If you’re ever lucky enough to attend a real Hawaiian luau, these are the items to look out for. Of course, it’s a rare to find real Hawaiian luau anymore…unless you’re invited to one. Your best option at this point is to go to Highway Inn or Helena’s Hawaiian Food.
Get Your FREE Checklist of 30 Awesome Things to do on Oahu with Kids!
Every New Years Eve, our family goes over to a neighbors house or family gathering for a bbq. And, at every bbq you’ll find maki sushi arranged in a circular pattern on a tray which no one ever wants to eat because it looks so nice!
This local-style version of a Japanese favorite consists of canned tuna, red and green shrimp powder, sweet egg (tamago), gobo, and kanpyo. You can find maki sushi at okazuyas all over the island.
Made with just 3 ingredients; white rice, Spam and nori – the Spam Musubi (see our kid-friendly recipe here) can be found at almost any convenient store (7-11, etc.) on the island. When the Japanese/Chinese brought rice to our island back in the early 1900’s, it started slowly replacing the Hawaiian “taro” as the preferred starch eaten by locals.
In grade school, if there was a field trip, every parent made the same thing for their child: a Tupperware container filled with rice and either hotdogs or Spam. So, it would seem only natural that some local-Japanese (Japanese who are born and raised in Hawaii) would invent an Onigiri or Musubi version of this popular kids meal and turn it into Hawaii’s most desired snack food item.
Similar to baked custard, Butter Mochi is a beloved dessert in Hawaii. Traditionally a Japanese sweet, mochi is made with sweet rice flour and has a soft and chewy consistency.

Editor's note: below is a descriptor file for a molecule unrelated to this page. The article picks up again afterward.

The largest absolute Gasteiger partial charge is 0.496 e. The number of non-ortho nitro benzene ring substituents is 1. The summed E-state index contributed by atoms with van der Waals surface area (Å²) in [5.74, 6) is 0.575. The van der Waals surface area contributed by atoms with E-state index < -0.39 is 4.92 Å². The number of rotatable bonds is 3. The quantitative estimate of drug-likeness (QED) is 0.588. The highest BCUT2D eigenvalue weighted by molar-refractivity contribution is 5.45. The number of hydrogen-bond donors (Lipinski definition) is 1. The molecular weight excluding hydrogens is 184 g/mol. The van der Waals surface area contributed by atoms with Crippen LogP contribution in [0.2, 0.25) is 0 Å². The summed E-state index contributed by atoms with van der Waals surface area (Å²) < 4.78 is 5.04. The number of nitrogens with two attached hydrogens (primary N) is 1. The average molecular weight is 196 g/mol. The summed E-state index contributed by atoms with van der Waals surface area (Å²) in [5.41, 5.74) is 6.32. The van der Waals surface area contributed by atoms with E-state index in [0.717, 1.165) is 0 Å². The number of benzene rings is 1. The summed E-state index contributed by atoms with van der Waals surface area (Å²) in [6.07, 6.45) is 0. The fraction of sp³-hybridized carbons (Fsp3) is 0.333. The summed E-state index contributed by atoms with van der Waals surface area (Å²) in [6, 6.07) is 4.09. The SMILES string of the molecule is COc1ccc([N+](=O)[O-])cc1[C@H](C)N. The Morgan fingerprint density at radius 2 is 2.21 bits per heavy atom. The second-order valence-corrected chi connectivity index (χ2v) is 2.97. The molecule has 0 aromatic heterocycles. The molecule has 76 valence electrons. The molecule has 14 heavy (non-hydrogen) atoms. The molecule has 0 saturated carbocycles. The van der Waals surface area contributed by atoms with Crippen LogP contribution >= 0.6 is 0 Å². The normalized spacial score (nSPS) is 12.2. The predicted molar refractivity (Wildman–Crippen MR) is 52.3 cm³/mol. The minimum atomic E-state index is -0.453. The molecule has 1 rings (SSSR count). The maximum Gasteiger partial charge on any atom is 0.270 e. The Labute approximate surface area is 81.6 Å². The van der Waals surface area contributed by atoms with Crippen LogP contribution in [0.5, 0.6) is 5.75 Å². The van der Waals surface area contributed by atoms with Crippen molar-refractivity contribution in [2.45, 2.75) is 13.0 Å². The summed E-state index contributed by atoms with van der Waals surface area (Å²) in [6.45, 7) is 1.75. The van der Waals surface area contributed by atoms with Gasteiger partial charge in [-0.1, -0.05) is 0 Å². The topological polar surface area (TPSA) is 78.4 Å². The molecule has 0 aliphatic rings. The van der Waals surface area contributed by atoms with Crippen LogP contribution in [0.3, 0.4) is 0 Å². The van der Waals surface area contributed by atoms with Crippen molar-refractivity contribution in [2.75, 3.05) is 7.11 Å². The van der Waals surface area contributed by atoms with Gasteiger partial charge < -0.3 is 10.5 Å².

A post shared by Wendy Awai-Dakroub (@pintsizegourmets) on
The best mochi is made with mochiko flour, found at many Asian stores around the island. Butter mochi is a baked version that melts in your mouth when it comes straight out of the oven. You can find butter mochi at local grocery stores across the islands.
Saimin is Hawaii’s version of Asian noodles, mainly of Chinese origin. ‘Sai’ means thin, and so, saimin refers to the thin noodles used in the dish. The noodles are placed in a dashi broth that’s similar to the broth base used in miso soup, except it doesn’t contain miso (fermented bean paste).
That’s the basis of the soup, to which you can add anything you like – we often enjoy ours with green onions, bok choy, spam, and sometimes even fishcakes! There are so many great saimin joints on the island; perhaps this list can narrow down your visit for you!
If you find yourself at a local Hawaiian restaurant, one of the first things you’ll find on the menu is a mixed plate lunch. A plate lunch is a typical local meal eaten in Hawaii composed of rice, macaroni salad and a meat entrée.
A lot of Hawaii’s diversity is seen in the plate lunch. Dishes from the various ethnic groups (Japanese, Chinese, Filipino, etc) coming together on one plate. The beginnings of the mixed plate date back to lunchtime on the sugar plantations – Japanese workers would be eating beef teriyaki with rice, Filipino workers had plates of chicken or pork adobo and rice, for the Koreans workers it was marinated spare ribs, and Hawaiian plates would have kalua pig. Eventually the mixing of cuisines happened, which ended up with what we know as today’s Hawaiian mixed plate!
And there you have it…10 local foods from Hawaii that you’ll always find on the plates of its residents. Let us know in the comments below if you’ve tried any of these, and if so, what are your favorites?